Nederlands, Vlaams
Pronunciation [ˈneːdərlɑnts]
Native to mainly the Netherlands, Belgium, and Suriname, also in Aruba, Curaçao, and Sint Maarten, as well as France(French Flanders).
Region mainly Western Europe, today also in South America and the Caribbean.
Afrikaans is spoken in Southern Africa.
Native speakers 23 million  (2006)
Total: 28 million (not including speakers of closely related Afrikaans)
Language family
  • Germanic
    • West Germanic
      • Low Franconian
        • Dutch
Early forms:
Old Dutch
  • Middle Dutch
    • Dutch
Writing system Latin
Official status
Official language in Aruba
The Netherlands
Sint Maarten
Language codes
ISO 639-1 nl
ISO 639-2 dut (B)
nld (T)
ISO 639-3

Dutch is a West Germanic language and the native language of most of the population of the Netherlands, and about sixty percent of the populations of Belgium and Suriname, the three member states of the Dutch Language Union. Most speakers live in the European Union, where it is a first language for about 23 million and a second language for another 5 million people.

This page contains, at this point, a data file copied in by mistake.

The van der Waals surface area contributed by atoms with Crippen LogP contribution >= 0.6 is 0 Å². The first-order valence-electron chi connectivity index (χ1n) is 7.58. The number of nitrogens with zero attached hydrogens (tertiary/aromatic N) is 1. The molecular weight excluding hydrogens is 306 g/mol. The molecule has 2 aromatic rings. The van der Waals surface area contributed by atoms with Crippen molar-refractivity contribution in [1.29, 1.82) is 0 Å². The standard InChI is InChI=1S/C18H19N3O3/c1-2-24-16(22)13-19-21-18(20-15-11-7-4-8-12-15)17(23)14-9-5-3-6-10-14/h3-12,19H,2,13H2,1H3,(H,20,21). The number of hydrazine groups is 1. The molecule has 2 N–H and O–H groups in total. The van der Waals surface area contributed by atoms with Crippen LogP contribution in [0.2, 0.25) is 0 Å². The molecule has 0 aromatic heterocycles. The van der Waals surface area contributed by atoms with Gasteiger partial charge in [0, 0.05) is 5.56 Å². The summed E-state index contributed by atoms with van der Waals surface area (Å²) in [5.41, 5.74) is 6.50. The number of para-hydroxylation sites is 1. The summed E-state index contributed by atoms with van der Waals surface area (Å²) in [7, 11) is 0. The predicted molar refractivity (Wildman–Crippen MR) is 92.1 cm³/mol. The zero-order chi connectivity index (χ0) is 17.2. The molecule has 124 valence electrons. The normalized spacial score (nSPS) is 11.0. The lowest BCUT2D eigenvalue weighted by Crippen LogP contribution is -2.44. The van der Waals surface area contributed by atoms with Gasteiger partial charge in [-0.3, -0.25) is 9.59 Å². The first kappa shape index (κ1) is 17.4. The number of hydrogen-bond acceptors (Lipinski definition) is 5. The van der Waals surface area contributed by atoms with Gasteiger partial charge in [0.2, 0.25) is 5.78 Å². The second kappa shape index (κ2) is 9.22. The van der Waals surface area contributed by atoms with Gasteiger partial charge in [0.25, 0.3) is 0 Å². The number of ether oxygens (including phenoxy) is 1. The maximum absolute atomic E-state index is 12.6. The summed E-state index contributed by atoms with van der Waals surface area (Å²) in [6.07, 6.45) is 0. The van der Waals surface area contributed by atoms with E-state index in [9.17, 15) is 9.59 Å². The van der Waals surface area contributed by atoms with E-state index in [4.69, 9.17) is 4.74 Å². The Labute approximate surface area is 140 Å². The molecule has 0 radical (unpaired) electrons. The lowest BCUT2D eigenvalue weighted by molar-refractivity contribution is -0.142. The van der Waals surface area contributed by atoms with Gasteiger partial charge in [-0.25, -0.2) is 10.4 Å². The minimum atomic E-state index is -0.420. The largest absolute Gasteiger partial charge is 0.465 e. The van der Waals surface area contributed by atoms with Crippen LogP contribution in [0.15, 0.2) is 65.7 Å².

Dutch also holds official status in the Caribbean island nations of Aruba, Curaçao, and Sint Maarten, while Dutch or dialects assigned to it continue to be spoken in parts of France and Germany, and to a lesser extent, in Indonesia, and up to half a million native Dutch speakers may be living in the United States, Canada, and Australia. The Cape Dutch dialects of Southern Africa have been standardised into Afrikaans, a mutually intelligible daughter language of Dutch which today is spoken to some degree by an estimated total of 15 to 23 million people in South Africa and Namibia

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